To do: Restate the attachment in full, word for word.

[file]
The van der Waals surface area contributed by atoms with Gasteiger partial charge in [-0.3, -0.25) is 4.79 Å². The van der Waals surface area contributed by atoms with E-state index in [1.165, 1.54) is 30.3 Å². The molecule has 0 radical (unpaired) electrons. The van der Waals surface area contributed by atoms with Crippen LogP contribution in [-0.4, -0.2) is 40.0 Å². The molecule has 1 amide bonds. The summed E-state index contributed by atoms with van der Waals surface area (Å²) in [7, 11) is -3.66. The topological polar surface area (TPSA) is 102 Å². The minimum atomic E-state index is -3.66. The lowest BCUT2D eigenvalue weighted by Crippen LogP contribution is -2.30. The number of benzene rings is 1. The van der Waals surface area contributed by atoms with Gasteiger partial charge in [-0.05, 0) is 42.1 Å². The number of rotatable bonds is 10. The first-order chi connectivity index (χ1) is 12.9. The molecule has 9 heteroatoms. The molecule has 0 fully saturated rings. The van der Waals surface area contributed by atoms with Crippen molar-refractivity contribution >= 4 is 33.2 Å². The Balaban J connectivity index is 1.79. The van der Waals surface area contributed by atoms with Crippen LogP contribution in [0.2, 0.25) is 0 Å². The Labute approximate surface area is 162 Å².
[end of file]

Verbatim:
The van der Waals surface area contributed by atoms with Gasteiger partial charge in [-0.3, -0.25) is 4.79 Å². The van der Waals surface area contributed by atoms with E-state index in [1.165, 1.54) is 30.3 Å². The molecule has 0 radical (unpaired) electrons. The van der Waals surface area contributed by atoms with Crippen LogP contribution in [-0.4, -0.2) is 40.0 Å². The molecule has 1 amide bonds. The summed E-state index contributed by atoms with van der Waals surface area (Å²) in [7, 11) is -3.66. The topological polar surface area (TPSA) is 102 Å². The minimum atomic E-state index is -3.66. The lowest BCUT2D eigenvalue weighted by Crippen LogP contribution is -2.30. The number of benzene rings is 1. The van der Waals surface area contributed by atoms with Gasteiger partial charge in [-0.05, 0) is 42.1 Å². The number of rotatable bonds is 10. The first-order chi connectivity index (χ1) is 12.9. The molecule has 9 heteroatoms. The molecule has 0 fully saturated rings. The van der Waals surface area contributed by atoms with Crippen molar-refractivity contribution >= 4 is 33.2 Å². The Balaban J connectivity index is 1.79. The van der Waals surface area contributed by atoms with Crippen LogP contribution in [0.2, 0.25) is 0 Å². The Labute approximate surface area is 162 Å².